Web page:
Scientists from the United States, Japan, and China are racing to perfect satellite technology that could one day measure greenhouse gas emissions from space, potentially transforming the winner into the world's first climate cop.
Monitoring a single country's net emissions from above could not only become an important tool to establish whether it had met its promises to slow global warming, a point of contention at climate talks in Paris, but also help emitters to pinpoint the sources of greenhouse gases more quickly and cheaply.
"The real success of a deal here fundamentally revolves around whether we can see emissions and their removals," said John-O Niles, director of the U.S.-based Carbon Institute, which studies methods of carbon dioxide (CO2) measurement.
"We know satellite technology is evolving so that there is an increasing ability to actually tell whether countries are telling the truth."
Most estimates of greenhouse gas emissions are now based on calculations of energy use and other proxy data, rather than on-the-ground measurements, leaving a huge margin of error when nations submit their figures to the United Nations.
While space-based measurement is unlikely to be mentioned in any deal agreed by the nearly 200 countries negotiating in Paris, the European Union is leading a push for a universal system of measuring, reporting and verifying emissions data.
European and Japanese satellites have been monitoring overall carbon concentrations in the atmosphere since 2002, but calculating emissions at a national or local level is far harder.
For example, the margin of error for China, presumed to be the world's top carbon polluter, is greater than the entire carbon footprint of Europe, according to experts.
Earlier this year, new data showed that China had consumed substantially more coal in 2014 than earlier reported, causing big revisions to carbon calculations. An earlier report showed its carbon output between 2000 and 2013 was about 3 billion tonnes less than previously estimated.
China announced plans ahead of the Paris talks to launch its first emissions-monitoring satellites next year. But it says trade restrictions are hampering cooperation.
"NASA and Japan are sharing the best sensors, but not China," said Yi Liu, a lead scientist in China's effort. "This is a problem. We need to work together to make this work."
RED AND ORANGE BLOBS
The U.S. National Aeronautics and Space Administration (NASA), launched its first satellite to measure atmospheric CO2 in July last year.
The challenge now is to convert the images - which pick up carbon concentrations in the form of yellow, orange, and red blobs - into emissions data, said Steven Pawson, chief of the Global Modelling and Assimilation Office at NASA's Goddard Space Flight Center.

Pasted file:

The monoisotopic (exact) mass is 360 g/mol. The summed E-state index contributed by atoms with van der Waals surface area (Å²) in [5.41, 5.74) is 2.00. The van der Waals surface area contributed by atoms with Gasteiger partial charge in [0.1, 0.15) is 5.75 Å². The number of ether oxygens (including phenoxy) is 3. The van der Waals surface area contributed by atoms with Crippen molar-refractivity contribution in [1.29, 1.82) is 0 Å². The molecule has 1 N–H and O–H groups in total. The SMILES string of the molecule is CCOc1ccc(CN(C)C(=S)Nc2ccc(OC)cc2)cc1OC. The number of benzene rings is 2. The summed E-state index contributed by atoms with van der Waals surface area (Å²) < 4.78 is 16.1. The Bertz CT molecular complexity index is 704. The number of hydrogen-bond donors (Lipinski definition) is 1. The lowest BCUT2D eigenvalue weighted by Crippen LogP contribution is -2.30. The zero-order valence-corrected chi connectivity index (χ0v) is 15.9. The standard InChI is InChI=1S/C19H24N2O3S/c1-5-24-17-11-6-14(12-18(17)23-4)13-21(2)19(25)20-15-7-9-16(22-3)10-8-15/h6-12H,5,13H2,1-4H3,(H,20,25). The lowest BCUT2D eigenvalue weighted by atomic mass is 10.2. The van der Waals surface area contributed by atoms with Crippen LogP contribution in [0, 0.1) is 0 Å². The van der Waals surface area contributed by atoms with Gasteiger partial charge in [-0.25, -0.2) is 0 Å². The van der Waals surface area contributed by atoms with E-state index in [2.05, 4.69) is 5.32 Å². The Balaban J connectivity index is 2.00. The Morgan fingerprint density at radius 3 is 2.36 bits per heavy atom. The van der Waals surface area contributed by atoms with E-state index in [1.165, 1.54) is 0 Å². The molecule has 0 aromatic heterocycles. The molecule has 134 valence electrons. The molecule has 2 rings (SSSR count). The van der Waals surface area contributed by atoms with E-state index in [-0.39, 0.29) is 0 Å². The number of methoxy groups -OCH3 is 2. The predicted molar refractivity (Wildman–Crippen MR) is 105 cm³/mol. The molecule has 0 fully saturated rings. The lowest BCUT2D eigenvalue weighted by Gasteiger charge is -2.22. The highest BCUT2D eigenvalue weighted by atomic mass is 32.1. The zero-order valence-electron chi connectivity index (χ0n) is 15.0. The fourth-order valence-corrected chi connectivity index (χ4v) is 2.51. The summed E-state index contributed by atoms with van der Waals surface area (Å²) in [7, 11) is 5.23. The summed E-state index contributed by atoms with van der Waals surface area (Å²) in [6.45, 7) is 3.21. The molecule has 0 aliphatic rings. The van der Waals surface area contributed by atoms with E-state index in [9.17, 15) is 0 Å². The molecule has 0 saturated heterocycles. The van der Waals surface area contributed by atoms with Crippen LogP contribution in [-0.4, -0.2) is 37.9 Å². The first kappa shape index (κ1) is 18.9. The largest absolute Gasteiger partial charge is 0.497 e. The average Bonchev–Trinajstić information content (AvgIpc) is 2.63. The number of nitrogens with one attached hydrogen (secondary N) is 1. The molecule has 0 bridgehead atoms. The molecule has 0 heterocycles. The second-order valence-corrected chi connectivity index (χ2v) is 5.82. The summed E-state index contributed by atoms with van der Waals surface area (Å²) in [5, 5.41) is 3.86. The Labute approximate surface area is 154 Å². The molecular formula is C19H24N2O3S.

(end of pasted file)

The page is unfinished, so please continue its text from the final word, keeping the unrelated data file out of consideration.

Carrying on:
"What we can measure right now is the total column of CO2 in the atmosphere," he said. "The current technology is not strong enough to give absolute values, but if there were a gross misrepresentation (of one country's emissions), it would be quite possible to see."
NASA scientist Lesley Ott said that the satellite, named OCO-2, also showed there was potential to zoom into urban areas to record carbon pollution. A new device with that capability, OCO-3, has been developed for use on the International Space Station, but has been delayed by budget constraints, she said.
Scientists are also struggling to measure changes in forests that absorb CO2, a key part of the calculation for net emissions, from space. Trees bind carbon while they are growing, but stop once they are mature.
Masanobu Shimada, a researcher at the Japanese Aerospace Exploration Agency JAXA, is working on distinguishing between the two on a global scale.
"We can get an idea about biomass from the shading of its images," he said. But for now, the imagery is too fuzzy for certainty.
DOWN TO EARTH
Back on earth, climate activists hope a Paris deal will include helping poor countries to measure their own net carbon emissions on the ground, a process that can be difficult and costly.
Michael Gillenwater, of the not-for-profit Greenhouse Gas Management Institute, said that kind of monitoring was better suited than satellites to pinpointing the source of emissions.
"We need to know where emissions are coming from - which factory, what process," he said.
But calculating net emissions at a single poultry farm in China, for example, requires a 54-page, U.N.-certified rulebook that factors in everything from the amount of methane removed from the chicken manure to local temperatures and animal weight to come up with a figure.
At some point, that kind of detailed analysis may also be possible from space.
A Canadian satellite company called GHGSat has launched a small-scale effort to do exactly that. Its nanosatellite, nicknamed CLAIRE, will launch in April aiming to provide a way for energy producers to measure their carbon footprint.
(Reporting by Barbara Lewis, Richard Valdmanis and David Stanway; Editing by Kevin Liffey)